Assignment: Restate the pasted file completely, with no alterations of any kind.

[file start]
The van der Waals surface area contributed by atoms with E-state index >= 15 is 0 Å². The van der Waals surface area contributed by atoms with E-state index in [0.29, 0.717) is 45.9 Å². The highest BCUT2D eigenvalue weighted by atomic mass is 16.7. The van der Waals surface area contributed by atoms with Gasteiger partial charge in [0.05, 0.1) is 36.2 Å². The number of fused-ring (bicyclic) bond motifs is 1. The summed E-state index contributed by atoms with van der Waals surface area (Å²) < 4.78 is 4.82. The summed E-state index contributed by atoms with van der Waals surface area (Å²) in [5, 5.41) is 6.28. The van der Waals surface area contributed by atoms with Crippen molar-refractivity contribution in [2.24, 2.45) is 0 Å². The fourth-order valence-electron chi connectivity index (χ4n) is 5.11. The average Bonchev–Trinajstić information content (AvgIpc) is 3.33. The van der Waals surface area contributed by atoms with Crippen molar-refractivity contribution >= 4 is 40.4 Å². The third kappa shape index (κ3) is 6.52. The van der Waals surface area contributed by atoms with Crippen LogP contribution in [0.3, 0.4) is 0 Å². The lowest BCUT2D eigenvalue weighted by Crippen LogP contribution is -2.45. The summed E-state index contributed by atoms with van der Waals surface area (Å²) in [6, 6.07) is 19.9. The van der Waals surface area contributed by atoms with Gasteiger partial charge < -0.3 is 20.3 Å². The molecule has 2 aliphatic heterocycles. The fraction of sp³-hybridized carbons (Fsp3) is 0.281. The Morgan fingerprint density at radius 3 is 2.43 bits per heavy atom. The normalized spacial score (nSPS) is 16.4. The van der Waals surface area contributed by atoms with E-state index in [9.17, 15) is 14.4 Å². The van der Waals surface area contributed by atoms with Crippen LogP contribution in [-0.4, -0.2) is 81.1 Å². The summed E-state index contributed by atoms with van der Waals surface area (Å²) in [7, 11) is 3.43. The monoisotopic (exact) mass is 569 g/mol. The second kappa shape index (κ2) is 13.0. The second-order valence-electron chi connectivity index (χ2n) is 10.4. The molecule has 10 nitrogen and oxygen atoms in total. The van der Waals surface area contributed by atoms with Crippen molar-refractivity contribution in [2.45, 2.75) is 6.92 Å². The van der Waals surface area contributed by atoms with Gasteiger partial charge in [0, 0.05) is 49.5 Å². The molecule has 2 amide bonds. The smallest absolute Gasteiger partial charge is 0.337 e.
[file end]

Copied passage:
The van der Waals surface area contributed by atoms with E-state index >= 15 is 0 Å². The van der Waals surface area contributed by atoms with E-state index in [0.29, 0.717) is 45.9 Å². The highest BCUT2D eigenvalue weighted by atomic mass is 16.7. The van der Waals surface area contributed by atoms with Gasteiger partial charge in [0.05, 0.1) is 36.2 Å². The number of fused-ring (bicyclic) bond motifs is 1. The summed E-state index contributed by atoms with van der Waals surface area (Å²) < 4.78 is 4.82. The summed E-state index contributed by atoms with van der Waals surface area (Å²) in [5, 5.41) is 6.28. The van der Waals surface area contributed by atoms with Crippen molar-refractivity contribution in [2.24, 2.45) is 0 Å². The fourth-order valence-electron chi connectivity index (χ4n) is 5.11. The average Bonchev–Trinajstić information content (AvgIpc) is 3.33. The van der Waals surface area contributed by atoms with Crippen molar-refractivity contribution >= 4 is 40.4 Å². The third kappa shape index (κ3) is 6.52. The van der Waals surface area contributed by atoms with Crippen LogP contribution in [0.3, 0.4) is 0 Å². The lowest BCUT2D eigenvalue weighted by Crippen LogP contribution is -2.45. The summed E-state index contributed by atoms with van der Waals surface area (Å²) in [6, 6.07) is 19.9. The van der Waals surface area contributed by atoms with Gasteiger partial charge < -0.3 is 20.3 Å². The molecule has 2 aliphatic heterocycles. The fraction of sp³-hybridized carbons (Fsp3) is 0.281. The Morgan fingerprint density at radius 3 is 2.43 bits per heavy atom. The normalized spacial score (nSPS) is 16.4. The van der Waals surface area contributed by atoms with E-state index in [9.17, 15) is 14.4 Å². The van der Waals surface area contributed by atoms with Crippen LogP contribution in [-0.4, -0.2) is 81.1 Å². The summed E-state index contributed by atoms with van der Waals surface area (Å²) in [7, 11) is 3.43. The monoisotopic (exact) mass is 569 g/mol. The second kappa shape index (κ2) is 13.0. The second-order valence-electron chi connectivity index (χ2n) is 10.4. The molecule has 10 nitrogen and oxygen atoms in total. The van der Waals surface area contributed by atoms with Crippen molar-refractivity contribution in [2.45, 2.75) is 6.92 Å². The van der Waals surface area contributed by atoms with Gasteiger partial charge in [0, 0.05) is 49.5 Å². The molecule has 2 amide bonds. The smallest absolute Gasteiger partial charge is 0.337 e.